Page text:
Also, what does "We want points[0] to be a sentinel point that will stop the loop." mean? Is there supposed to be a test that will exit the for loop early? Is this "sentinel point" even necessary? Which point is it and where is it supposed to be inserted in the array?
No offense to the original author (nor to Sedgewick or Wayne) but could someone else who understands this algo make some new (or clarify the existing) pseudocode?
Thanks a lot to anyone who has worked on or will work on this article (except Altenmann, who is a ***) (all the other references to this algo I could find are even less comprehensible!)
75.28.168.96 (talk) 22:13, 27 October 2009 (UTC)
 Sorry, this is an encyclopedia, not student advisor. I deleted the pseudocode, because it is incorrect. If you need it for job, I am sure you will find numerous implementations of the algorithm in the internet. If you need it for a student project, please read and understand an algorithm, and implement it yourself. If wikipedia is unclear, please read other books. Wikipedia is not the ultimate source of absolute wisdom, it is a tool to find information.  Altenmann >t 22:51, 27 October 2009 (UTC)
 I put the code back for two reasons:
 1) You obviously don't know why it's "incorrect", or you would have fixed it (though you are omniscient enough to know who I am and why I need the algorithm. Odd...).
 2) because I still have hopes that someone who does know what's wrong (which may be me, no thanks to you) will have something to fix, thus making Wikipedia better, rather than using it as his/her personal trolling grounds.
 75.28.168.96 (talk) 00:02, 28 October 2009 (UTC)
For the psuedocode, it says "sort by polar angle". Well is it sort by polar angle ascending as i gets higher or sort by polar angle descending as i gets higher? — Preceding unsigned comment added by Yamazon3 (talk • contribs) 03:09, 13 December 2011 (UTC)
Why not use the pseudocode from Cormen et al? Many other Wikipedia articles use pseudocode from that text, and it's very understandable.Dideler (talk) 06:34, 16 March 2012 (UTC)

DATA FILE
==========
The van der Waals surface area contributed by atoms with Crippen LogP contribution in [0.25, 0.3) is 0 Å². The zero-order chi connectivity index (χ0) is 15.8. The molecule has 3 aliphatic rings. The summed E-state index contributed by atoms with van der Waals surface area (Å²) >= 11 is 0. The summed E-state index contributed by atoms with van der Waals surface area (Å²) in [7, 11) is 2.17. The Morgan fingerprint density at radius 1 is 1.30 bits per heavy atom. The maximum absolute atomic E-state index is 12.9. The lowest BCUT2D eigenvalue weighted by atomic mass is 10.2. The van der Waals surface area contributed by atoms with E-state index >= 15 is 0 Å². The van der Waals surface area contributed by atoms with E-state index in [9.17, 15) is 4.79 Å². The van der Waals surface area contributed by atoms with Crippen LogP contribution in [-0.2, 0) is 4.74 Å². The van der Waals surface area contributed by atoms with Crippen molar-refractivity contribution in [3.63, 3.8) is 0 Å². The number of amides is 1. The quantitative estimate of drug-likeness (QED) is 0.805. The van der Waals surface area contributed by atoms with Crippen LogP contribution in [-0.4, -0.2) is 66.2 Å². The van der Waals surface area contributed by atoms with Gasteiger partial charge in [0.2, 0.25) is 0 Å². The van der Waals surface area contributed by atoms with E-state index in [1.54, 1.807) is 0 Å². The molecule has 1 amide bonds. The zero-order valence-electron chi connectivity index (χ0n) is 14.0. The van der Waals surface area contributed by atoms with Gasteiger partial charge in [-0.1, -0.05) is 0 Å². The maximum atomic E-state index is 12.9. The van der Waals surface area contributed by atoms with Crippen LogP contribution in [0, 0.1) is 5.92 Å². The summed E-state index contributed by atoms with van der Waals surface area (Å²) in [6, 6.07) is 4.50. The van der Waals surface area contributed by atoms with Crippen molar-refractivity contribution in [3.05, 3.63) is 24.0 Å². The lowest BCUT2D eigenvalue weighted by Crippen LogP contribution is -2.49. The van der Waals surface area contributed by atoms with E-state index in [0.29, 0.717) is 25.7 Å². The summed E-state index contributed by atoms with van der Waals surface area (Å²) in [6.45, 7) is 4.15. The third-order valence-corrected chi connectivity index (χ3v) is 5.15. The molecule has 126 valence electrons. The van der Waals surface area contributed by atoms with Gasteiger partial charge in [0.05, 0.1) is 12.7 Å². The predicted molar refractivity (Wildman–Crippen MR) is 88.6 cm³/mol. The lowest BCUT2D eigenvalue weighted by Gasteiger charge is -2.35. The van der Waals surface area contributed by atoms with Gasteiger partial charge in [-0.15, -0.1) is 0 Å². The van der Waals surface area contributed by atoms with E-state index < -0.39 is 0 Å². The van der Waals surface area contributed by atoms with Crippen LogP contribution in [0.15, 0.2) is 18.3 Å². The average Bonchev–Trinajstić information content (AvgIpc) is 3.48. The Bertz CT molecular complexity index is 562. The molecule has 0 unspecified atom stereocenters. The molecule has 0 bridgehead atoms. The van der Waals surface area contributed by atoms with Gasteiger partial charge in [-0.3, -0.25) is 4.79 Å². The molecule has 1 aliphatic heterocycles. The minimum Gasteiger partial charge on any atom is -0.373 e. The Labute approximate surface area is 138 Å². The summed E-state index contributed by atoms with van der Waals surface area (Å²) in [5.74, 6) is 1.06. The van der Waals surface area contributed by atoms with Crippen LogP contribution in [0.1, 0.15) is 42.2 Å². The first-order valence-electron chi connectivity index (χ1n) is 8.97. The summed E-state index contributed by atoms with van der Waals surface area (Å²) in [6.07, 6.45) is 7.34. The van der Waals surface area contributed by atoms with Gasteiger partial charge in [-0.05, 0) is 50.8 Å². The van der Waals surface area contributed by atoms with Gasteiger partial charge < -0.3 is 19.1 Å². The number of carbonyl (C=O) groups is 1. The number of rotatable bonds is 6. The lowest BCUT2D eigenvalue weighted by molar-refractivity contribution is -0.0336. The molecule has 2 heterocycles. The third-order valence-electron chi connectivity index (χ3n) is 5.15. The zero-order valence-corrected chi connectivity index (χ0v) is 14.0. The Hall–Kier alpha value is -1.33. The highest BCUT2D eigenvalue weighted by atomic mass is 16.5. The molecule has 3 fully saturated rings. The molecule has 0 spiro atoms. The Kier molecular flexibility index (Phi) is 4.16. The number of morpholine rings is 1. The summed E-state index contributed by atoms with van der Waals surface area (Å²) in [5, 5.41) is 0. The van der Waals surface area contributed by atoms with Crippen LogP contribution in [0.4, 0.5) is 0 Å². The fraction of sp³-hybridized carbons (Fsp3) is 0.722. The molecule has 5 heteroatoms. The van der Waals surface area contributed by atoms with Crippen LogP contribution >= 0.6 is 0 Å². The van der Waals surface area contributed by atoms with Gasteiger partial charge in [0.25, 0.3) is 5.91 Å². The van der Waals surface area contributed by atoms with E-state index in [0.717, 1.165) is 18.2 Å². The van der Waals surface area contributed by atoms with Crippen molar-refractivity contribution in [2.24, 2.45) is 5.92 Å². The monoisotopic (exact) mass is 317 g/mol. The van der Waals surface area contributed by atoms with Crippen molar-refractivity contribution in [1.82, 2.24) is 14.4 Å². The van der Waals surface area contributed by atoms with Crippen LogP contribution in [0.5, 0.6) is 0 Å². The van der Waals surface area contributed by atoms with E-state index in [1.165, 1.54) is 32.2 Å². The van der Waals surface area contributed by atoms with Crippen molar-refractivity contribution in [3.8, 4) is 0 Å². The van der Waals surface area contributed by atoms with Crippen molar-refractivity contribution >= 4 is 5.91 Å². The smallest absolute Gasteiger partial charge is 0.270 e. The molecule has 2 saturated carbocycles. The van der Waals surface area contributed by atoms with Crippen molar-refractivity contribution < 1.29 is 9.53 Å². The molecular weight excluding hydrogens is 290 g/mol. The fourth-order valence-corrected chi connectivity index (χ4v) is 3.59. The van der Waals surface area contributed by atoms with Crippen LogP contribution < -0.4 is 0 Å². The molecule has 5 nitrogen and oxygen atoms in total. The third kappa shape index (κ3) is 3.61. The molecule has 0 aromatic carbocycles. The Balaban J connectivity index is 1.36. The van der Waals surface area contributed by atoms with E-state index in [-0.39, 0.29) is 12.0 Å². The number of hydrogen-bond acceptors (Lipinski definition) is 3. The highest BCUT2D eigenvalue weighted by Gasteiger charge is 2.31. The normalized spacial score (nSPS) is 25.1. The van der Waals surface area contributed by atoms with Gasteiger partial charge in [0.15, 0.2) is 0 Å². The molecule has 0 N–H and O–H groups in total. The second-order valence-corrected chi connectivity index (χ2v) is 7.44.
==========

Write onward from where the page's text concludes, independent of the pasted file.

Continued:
Speed up[edit]
"In order to speed up the calculations, it is not necessary to calculate the actual angle these points make with the xaxis; instead, it suffices to calculate the cosine of this angle: it is a monotonically decreasing function in the domain in question (which is 0 to 180 degrees, due to the first step) and may be calculated with simple arithmetic."
Having implemented this algorithm, I found a possible problem with this "speed up", regarding numerical stability near zero. Consider the angles 0 and say 1.0e11; their cosines are 1 and 0.99999999999999999999995. Thus two angles within 1.0e11 have cosines only 5.0e23 apart, which may be considered equal to machine precision. In general, two small angles 0 and e will give cosines 0.5e^2 apart.
As far as I can tell, this optimisation isn't in the original paper, nor does it have its own ref. It's been in the article from the beginning, but originally referred to the "tangent" instead of cosine, which doesn't make sense at all. It also reeks of premature optimisation  this speed up won't affect the Big O performance of the operation, and it's unclear it would speed things up in general. For starters, calculating the angles is O(n), so in general not the bottleneck of an O(n log n) algorithm. Whilst atan2 may take extra CPU cycles, it's quite an assumption that this would be noticeable in most circumstances. Since there appears to be no reference, I propose removing it altogether to avoid confusing the issue. Mdwh (talk) 09:43, 11 July 2012 (UTC)
 Hi, but where do you get the angles from? The slope of the lines is computed first and is actually the tangens of the angle of the line, so "computing the tangens" or the cosine from it actually does not need to involve the actual angle at all. Also, per the german page, it is possible to use the oriented area formula to compare two points for greater angle wrt. a third point. AC has a greater angle than AB if ABC is positively oriented iff C is left of the line from A through B (see my comment above under "cross product"). Nevertheless, this special point has no place in an informal or motivational overview of the algorithm.LutzL (talk) 14:29, 11 July 2012 (UTC)
 Basically, what LutzL said. The whole point of the optimisation is that it’s possible to compare angles using integer arithmetic only (using the coordinates of the original points) without having to actually compute any angles or use any floatingpoint arithmetic at all. — Timwi (talk) 07:47, 3 December 2012 (UTC)
 In fact, the
ccw
function in the example implementation is the embodiment of this! There’s no floatingpoint arithmetic and no angle calculation in there. — Timwi (talk) 07:49, 3 December 2012 (UTC)
Graham scan or Graham's scan?[edit]
The title is Graham scan, but the lead introduces it as Graham's scan. Throughout the article both versions are used. Which is correct? Ollieinc (talk) 09:37, 31 May 2017 (UTC)
Parallelisation[edit]
The article claims that the linear phase of Graham's scan can be parallelised in a way similar to the all nearest smallest value problem. There is no source, and I have not been able to find any. The crucial difference between Graham and ANSV is that point p_{i + 2} in the convex hull depends on both p_{i + 1} and p_{i}. That introduces a dependency that cannot be resolved with the same technique (building a binary tree where the parent of two points is the minimum). 145.137.143.111 (talk) 08:35, 8 December 2023 (UTC)